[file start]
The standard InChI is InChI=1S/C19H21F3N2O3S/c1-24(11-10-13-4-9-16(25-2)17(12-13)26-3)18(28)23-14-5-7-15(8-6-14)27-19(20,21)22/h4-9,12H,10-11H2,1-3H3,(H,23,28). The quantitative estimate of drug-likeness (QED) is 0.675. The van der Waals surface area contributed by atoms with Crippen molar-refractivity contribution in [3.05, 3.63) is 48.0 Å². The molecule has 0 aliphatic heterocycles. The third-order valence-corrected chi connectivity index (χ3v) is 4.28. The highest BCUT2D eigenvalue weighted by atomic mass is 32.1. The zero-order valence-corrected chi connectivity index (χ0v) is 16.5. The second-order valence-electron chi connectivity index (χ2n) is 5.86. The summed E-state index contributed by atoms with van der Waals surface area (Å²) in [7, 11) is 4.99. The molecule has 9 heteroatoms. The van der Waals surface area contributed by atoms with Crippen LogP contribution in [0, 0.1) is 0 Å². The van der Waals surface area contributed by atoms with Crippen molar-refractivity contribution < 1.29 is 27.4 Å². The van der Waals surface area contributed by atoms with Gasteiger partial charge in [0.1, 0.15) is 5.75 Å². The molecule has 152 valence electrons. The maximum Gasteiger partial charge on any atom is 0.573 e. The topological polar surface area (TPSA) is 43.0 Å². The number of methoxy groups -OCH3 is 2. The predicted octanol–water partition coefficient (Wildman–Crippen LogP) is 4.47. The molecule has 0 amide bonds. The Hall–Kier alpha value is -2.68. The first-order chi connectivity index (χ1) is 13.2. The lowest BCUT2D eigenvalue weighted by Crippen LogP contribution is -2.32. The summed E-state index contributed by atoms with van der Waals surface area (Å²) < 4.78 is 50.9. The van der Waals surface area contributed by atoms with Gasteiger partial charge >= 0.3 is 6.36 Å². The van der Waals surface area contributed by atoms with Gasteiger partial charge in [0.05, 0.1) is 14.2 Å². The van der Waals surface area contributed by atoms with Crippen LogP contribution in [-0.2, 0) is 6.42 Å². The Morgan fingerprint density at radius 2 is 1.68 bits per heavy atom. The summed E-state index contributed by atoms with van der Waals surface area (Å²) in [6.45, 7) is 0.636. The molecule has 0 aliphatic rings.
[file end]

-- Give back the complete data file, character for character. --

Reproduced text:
The standard InChI is InChI=1S/C19H21F3N2O3S/c1-24(11-10-13-4-9-16(25-2)17(12-13)26-3)18(28)23-14-5-7-15(8-6-14)27-19(20,21)22/h4-9,12H,10-11H2,1-3H3,(H,23,28). The quantitative estimate of drug-likeness (QED) is 0.675. The van der Waals surface area contributed by atoms with Crippen molar-refractivity contribution in [3.05, 3.63) is 48.0 Å². The molecule has 0 aliphatic heterocycles. The third-order valence-corrected chi connectivity index (χ3v) is 4.28. The highest BCUT2D eigenvalue weighted by atomic mass is 32.1. The zero-order valence-corrected chi connectivity index (χ0v) is 16.5. The second-order valence-electron chi connectivity index (χ2n) is 5.86. The summed E-state index contributed by atoms with van der Waals surface area (Å²) in [7, 11) is 4.99. The molecule has 9 heteroatoms. The van der Waals surface area contributed by atoms with Crippen LogP contribution in [0, 0.1) is 0 Å². The van der Waals surface area contributed by atoms with Crippen molar-refractivity contribution < 1.29 is 27.4 Å². The van der Waals surface area contributed by atoms with Gasteiger partial charge in [0.1, 0.15) is 5.75 Å². The molecule has 152 valence electrons. The maximum Gasteiger partial charge on any atom is 0.573 e. The topological polar surface area (TPSA) is 43.0 Å². The number of methoxy groups -OCH3 is 2. The predicted octanol–water partition coefficient (Wildman–Crippen LogP) is 4.47. The molecule has 0 amide bonds. The Hall–Kier alpha value is -2.68. The first-order chi connectivity index (χ1) is 13.2. The lowest BCUT2D eigenvalue weighted by Crippen LogP contribution is -2.32. The summed E-state index contributed by atoms with van der Waals surface area (Å²) < 4.78 is 50.9. The van der Waals surface area contributed by atoms with Gasteiger partial charge >= 0.3 is 6.36 Å². The van der Waals surface area contributed by atoms with Gasteiger partial charge in [0.05, 0.1) is 14.2 Å². The van der Waals surface area contributed by atoms with Crippen LogP contribution in [-0.2, 0) is 6.42 Å². The Morgan fingerprint density at radius 2 is 1.68 bits per heavy atom. The summed E-state index contributed by atoms with van der Waals surface area (Å²) in [6.45, 7) is 0.636. The molecule has 0 aliphatic rings.